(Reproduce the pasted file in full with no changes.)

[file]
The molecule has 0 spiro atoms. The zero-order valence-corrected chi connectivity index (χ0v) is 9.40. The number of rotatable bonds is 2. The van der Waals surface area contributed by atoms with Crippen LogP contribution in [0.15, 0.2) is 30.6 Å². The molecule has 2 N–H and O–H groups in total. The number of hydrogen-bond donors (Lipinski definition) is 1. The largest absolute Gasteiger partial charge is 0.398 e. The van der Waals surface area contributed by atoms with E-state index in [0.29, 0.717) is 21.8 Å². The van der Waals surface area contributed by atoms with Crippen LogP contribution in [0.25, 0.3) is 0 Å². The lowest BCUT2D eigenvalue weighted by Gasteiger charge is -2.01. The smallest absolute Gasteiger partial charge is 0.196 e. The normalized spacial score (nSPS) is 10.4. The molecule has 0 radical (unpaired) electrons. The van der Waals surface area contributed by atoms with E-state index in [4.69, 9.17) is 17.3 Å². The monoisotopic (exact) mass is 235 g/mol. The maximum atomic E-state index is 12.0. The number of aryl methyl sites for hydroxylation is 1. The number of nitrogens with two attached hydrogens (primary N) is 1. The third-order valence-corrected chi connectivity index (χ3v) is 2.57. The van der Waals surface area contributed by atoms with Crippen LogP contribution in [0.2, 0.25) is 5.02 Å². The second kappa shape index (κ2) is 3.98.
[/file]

The molecule has 0 spiro atoms. The zero-order valence-corrected chi connectivity index (χ0v) is 9.40. The number of rotatable bonds is 2. The van der Waals surface area contributed by atoms with Crippen LogP contribution in [0.15, 0.2) is 30.6 Å². The molecule has 2 N–H and O–H groups in total. The number of hydrogen-bond donors (Lipinski definition) is 1. The largest absolute Gasteiger partial charge is 0.398 e. The van der Waals surface area contributed by atoms with E-state index in [0.29, 0.717) is 21.8 Å². The van der Waals surface area contributed by atoms with Crippen LogP contribution in [0.25, 0.3) is 0 Å². The lowest BCUT2D eigenvalue weighted by Gasteiger charge is -2.01. The smallest absolute Gasteiger partial charge is 0.196 e. The normalized spacial score (nSPS) is 10.4. The molecule has 0 radical (unpaired) electrons. The van der Waals surface area contributed by atoms with E-state index in [4.69, 9.17) is 17.3 Å². The monoisotopic (exact) mass is 235 g/mol. The maximum atomic E-state index is 12.0. The number of aryl methyl sites for hydroxylation is 1. The number of nitrogens with two attached hydrogens (primary N) is 1. The third-order valence-corrected chi connectivity index (χ3v) is 2.57. The van der Waals surface area contributed by atoms with Crippen LogP contribution in [0.2, 0.25) is 5.02 Å². The second kappa shape index (κ2) is 3.98.